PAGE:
The backend services are written in Kotlin using Spring Boot. The Dataflow Service exposes an API for the frontend and owns the MongoDB database that stores dataflow, processor, and collection information. The Processor Service (also Kotlin + Spring Boot) is where the data flows are actually “run.” It relies heavily on Apache Camel to control the flow of data through the system. It also uses a Redis cache to keep track of things as it executes dataflows. If you’re wondering how the scripting support works, Clojure can be evaluated by the Clojure interpreter right on the JVM, whilst Python support is achieved using Jep, which embeds CPython in the JVM via JNI (I thought this a better solution than Jython).
Communication between the various backend services utilizes Apache Pulsar, which is starting to get a lot of attention as a Kafka alternative. Before I came across Pulsar in my research, I was torn between Kafka and using a traditional message broker such as RabbitMQ. Pulsar makes an attempt at combining the functionality of both, and at least so far appears to do a fairly decent job of it.
OpenDMP uses OpenID for auth and Keycloak, a widely used SSO and Identity Management solution, is used to handle Identity and Access Management. In fact, user management is completely absent from the rest of the OpenDMP system as well as the frontend. From a development perspective, this simplified things tremendously. The use of an industry-standard auth mechanism (OpenID) should also help in situations where OpenDMP needs to be integrated into an existing enterprise architecture.
Everything sits behind HAProxy that does reverse proxying and ssl termination.
How a Dataflow Runs
So, what happens when you build a dataflow in the UI and click the “enable” button? Well, after the request is sent to the Dataflow API, the following sequence is executed:
- The Dataflow Service loads the Dataflow and creates a “Run Plan.” It does this by analyzing the dataflow and mapping out the dependencies between processors to determine the order in which different processors need to be executed, and which can be run in parallel. Note: “Phases” are ignored here in favor of finding the most efficient way to execute the dataflow – phases are a device of the UI/UX to help users layout their flows.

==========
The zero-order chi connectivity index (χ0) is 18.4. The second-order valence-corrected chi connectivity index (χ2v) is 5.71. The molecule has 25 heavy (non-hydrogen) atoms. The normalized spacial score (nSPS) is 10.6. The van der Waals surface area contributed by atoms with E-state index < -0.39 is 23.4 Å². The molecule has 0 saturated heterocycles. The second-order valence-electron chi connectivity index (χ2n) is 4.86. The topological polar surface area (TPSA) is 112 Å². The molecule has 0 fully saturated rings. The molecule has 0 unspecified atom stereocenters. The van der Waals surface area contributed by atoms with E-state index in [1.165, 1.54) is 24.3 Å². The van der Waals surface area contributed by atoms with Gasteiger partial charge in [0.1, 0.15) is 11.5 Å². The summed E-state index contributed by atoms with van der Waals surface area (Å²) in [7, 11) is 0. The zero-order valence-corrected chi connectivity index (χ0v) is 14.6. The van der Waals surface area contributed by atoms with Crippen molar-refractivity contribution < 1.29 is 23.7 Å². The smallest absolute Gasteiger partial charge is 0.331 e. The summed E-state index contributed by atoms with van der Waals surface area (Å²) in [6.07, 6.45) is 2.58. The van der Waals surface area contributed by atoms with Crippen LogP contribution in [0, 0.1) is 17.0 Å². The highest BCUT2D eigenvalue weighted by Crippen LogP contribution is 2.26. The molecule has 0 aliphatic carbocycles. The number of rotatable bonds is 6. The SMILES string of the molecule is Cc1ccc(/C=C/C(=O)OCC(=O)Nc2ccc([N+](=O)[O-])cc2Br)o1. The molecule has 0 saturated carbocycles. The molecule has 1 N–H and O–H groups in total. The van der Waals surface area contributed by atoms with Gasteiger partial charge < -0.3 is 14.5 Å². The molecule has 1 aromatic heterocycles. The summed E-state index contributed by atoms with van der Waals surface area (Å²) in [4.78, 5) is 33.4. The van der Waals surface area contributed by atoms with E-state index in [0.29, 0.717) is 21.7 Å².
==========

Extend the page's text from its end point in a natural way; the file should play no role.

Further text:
- The Run Plan is sent to the Processor Service. It contains everything the Processor Service needs to run the dataflow.
- The Processor Service goes through the Run Plan and generates Camel routes and begins executing them immediately.
- Errors and/or Collection results are sent back to the Dataflow Service via Pulsar.
It sounds simpler than it is, I promise 🙂
Quite a bit of the functionality I’ve got planned hasn’t been done yet, of course, and OpenDMP is definitely not production-ready at the time of this writing. There’s still critical features to be added and much proofing to do on various workloads. Big features still to be added include:
- Aggregation Processors – bringing divergent flow paths together again.
- Plugin processors – I’d like to see common Data Science/ML tools wrapped in OpenDMP API-aware services for clean integration in dataflows.
- UI improvements – In particular, better searching, sorting, etc. of Data sets
- Notification support – Send notifications to people when things go wrong (email, et al).
- Better scaling – While multiple instances of the processor services can be run to better support running many dataflows, within a dataflow it would be helpful to create worker nodes for the Processor service to distribute individual processor tasks using Camel and Pulsar.
- And of course, more ingest and export data stores need to be supported.
This has been a challenging and fun project so far to build, I hope others will eventually find it useful. Also, it’s open source, so contributions are definitely welcome!